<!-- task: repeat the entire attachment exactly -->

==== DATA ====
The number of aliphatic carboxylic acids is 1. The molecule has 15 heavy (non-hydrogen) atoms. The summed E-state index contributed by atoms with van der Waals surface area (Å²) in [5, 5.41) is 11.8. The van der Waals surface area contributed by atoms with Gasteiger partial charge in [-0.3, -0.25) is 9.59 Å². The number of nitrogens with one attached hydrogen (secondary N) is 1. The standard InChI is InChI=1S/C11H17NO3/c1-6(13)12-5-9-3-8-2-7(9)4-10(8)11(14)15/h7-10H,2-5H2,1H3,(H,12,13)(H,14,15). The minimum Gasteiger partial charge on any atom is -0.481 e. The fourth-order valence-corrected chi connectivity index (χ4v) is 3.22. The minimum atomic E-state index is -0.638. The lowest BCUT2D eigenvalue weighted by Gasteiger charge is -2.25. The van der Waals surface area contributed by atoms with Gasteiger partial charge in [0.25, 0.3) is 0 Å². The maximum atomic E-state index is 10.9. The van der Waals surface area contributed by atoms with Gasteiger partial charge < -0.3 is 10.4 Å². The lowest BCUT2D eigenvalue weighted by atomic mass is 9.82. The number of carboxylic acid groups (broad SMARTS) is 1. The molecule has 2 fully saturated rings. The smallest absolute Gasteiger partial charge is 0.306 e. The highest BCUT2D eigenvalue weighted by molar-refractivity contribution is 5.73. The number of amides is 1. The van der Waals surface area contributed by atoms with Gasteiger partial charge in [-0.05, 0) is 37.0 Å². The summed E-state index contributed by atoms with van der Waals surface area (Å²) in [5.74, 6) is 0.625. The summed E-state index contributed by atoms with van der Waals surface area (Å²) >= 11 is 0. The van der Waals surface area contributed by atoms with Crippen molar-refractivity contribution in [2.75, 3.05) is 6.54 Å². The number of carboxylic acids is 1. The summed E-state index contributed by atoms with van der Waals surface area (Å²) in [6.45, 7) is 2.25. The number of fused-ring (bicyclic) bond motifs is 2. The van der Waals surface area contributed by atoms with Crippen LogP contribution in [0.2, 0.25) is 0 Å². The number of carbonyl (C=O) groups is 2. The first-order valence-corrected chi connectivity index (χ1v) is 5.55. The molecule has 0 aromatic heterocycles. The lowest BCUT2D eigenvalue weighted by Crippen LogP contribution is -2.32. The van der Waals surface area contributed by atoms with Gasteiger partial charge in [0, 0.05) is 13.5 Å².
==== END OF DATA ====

The number of aliphatic carboxylic acids is 1. The molecule has 15 heavy (non-hydrogen) atoms. The summed E-state index contributed by atoms with van der Waals surface area (Å²) in [5, 5.41) is 11.8. The van der Waals surface area contributed by atoms with Gasteiger partial charge in [-0.3, -0.25) is 9.59 Å². The number of nitrogens with one attached hydrogen (secondary N) is 1. The standard InChI is InChI=1S/C11H17NO3/c1-6(13)12-5-9-3-8-2-7(9)4-10(8)11(14)15/h7-10H,2-5H2,1H3,(H,12,13)(H,14,15). The minimum Gasteiger partial charge on any atom is -0.481 e. The fourth-order valence-corrected chi connectivity index (χ4v) is 3.22. The minimum atomic E-state index is -0.638. The lowest BCUT2D eigenvalue weighted by Gasteiger charge is -2.25. The van der Waals surface area contributed by atoms with Gasteiger partial charge in [0.25, 0.3) is 0 Å². The maximum atomic E-state index is 10.9. The van der Waals surface area contributed by atoms with Gasteiger partial charge < -0.3 is 10.4 Å². The lowest BCUT2D eigenvalue weighted by atomic mass is 9.82. The number of carboxylic acid groups (broad SMARTS) is 1. The molecule has 2 fully saturated rings. The smallest absolute Gasteiger partial charge is 0.306 e. The highest BCUT2D eigenvalue weighted by molar-refractivity contribution is 5.73. The number of amides is 1. The van der Waals surface area contributed by atoms with Gasteiger partial charge in [-0.05, 0) is 37.0 Å². The summed E-state index contributed by atoms with van der Waals surface area (Å²) in [5.74, 6) is 0.625. The summed E-state index contributed by atoms with van der Waals surface area (Å²) >= 11 is 0. The van der Waals surface area contributed by atoms with Crippen molar-refractivity contribution in [2.75, 3.05) is 6.54 Å². The number of carboxylic acids is 1. The summed E-state index contributed by atoms with van der Waals surface area (Å²) in [6.45, 7) is 2.25. The number of fused-ring (bicyclic) bond motifs is 2. The van der Waals surface area contributed by atoms with Crippen LogP contribution in [0.2, 0.25) is 0 Å². The number of carbonyl (C=O) groups is 2. The first-order valence-corrected chi connectivity index (χ1v) is 5.55. The molecule has 0 aromatic heterocycles. The lowest BCUT2D eigenvalue weighted by Crippen LogP contribution is -2.32. The van der Waals surface area contributed by atoms with Gasteiger partial charge in [0, 0.05) is 13.5 Å².